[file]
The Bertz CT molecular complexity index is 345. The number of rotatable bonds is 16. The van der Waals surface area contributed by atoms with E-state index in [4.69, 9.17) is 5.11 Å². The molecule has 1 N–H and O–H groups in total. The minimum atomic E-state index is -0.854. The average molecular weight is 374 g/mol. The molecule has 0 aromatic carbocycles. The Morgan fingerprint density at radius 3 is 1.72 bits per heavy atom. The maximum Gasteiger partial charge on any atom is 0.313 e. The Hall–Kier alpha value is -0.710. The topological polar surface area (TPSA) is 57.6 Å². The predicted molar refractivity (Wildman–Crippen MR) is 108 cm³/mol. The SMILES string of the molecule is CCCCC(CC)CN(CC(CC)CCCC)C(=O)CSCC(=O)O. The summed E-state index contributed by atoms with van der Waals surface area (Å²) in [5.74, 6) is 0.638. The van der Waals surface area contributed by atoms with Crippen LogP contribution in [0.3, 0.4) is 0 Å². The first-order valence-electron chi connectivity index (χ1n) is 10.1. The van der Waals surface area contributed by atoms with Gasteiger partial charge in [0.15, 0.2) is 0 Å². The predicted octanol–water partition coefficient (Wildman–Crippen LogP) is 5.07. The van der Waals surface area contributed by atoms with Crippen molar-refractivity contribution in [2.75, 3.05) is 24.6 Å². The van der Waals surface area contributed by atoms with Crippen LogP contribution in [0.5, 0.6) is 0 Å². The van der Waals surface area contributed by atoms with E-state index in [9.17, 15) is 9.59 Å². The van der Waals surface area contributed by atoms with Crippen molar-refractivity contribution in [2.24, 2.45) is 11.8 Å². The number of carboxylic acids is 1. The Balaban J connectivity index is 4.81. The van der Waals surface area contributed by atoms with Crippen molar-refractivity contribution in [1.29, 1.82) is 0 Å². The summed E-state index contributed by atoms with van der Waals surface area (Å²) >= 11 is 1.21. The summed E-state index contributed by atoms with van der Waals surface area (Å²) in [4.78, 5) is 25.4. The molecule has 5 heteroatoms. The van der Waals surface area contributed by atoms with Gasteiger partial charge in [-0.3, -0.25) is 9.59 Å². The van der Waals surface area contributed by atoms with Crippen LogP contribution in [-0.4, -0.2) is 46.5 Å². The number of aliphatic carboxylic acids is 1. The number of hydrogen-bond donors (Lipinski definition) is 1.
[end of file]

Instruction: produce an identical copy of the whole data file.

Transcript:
The Bertz CT molecular complexity index is 345. The number of rotatable bonds is 16. The van der Waals surface area contributed by atoms with E-state index in [4.69, 9.17) is 5.11 Å². The molecule has 1 N–H and O–H groups in total. The minimum atomic E-state index is -0.854. The average molecular weight is 374 g/mol. The molecule has 0 aromatic carbocycles. The Morgan fingerprint density at radius 3 is 1.72 bits per heavy atom. The maximum Gasteiger partial charge on any atom is 0.313 e. The Hall–Kier alpha value is -0.710. The topological polar surface area (TPSA) is 57.6 Å². The predicted molar refractivity (Wildman–Crippen MR) is 108 cm³/mol. The SMILES string of the molecule is CCCCC(CC)CN(CC(CC)CCCC)C(=O)CSCC(=O)O. The summed E-state index contributed by atoms with van der Waals surface area (Å²) in [5.74, 6) is 0.638. The van der Waals surface area contributed by atoms with Crippen LogP contribution in [0.3, 0.4) is 0 Å². The first-order valence-electron chi connectivity index (χ1n) is 10.1. The van der Waals surface area contributed by atoms with Gasteiger partial charge in [0.15, 0.2) is 0 Å². The predicted octanol–water partition coefficient (Wildman–Crippen LogP) is 5.07. The van der Waals surface area contributed by atoms with Crippen molar-refractivity contribution in [2.75, 3.05) is 24.6 Å². The van der Waals surface area contributed by atoms with Crippen LogP contribution in [0.5, 0.6) is 0 Å². The van der Waals surface area contributed by atoms with E-state index in [9.17, 15) is 9.59 Å². The van der Waals surface area contributed by atoms with Crippen molar-refractivity contribution in [2.24, 2.45) is 11.8 Å². The number of carboxylic acids is 1. The Balaban J connectivity index is 4.81. The van der Waals surface area contributed by atoms with Crippen molar-refractivity contribution in [1.29, 1.82) is 0 Å². The summed E-state index contributed by atoms with van der Waals surface area (Å²) >= 11 is 1.21. The summed E-state index contributed by atoms with van der Waals surface area (Å²) in [4.78, 5) is 25.4. The molecule has 5 heteroatoms. The van der Waals surface area contributed by atoms with Gasteiger partial charge in [-0.3, -0.25) is 9.59 Å². The van der Waals surface area contributed by atoms with Crippen LogP contribution in [-0.4, -0.2) is 46.5 Å². The number of aliphatic carboxylic acids is 1. The number of hydrogen-bond donors (Lipinski definition) is 1.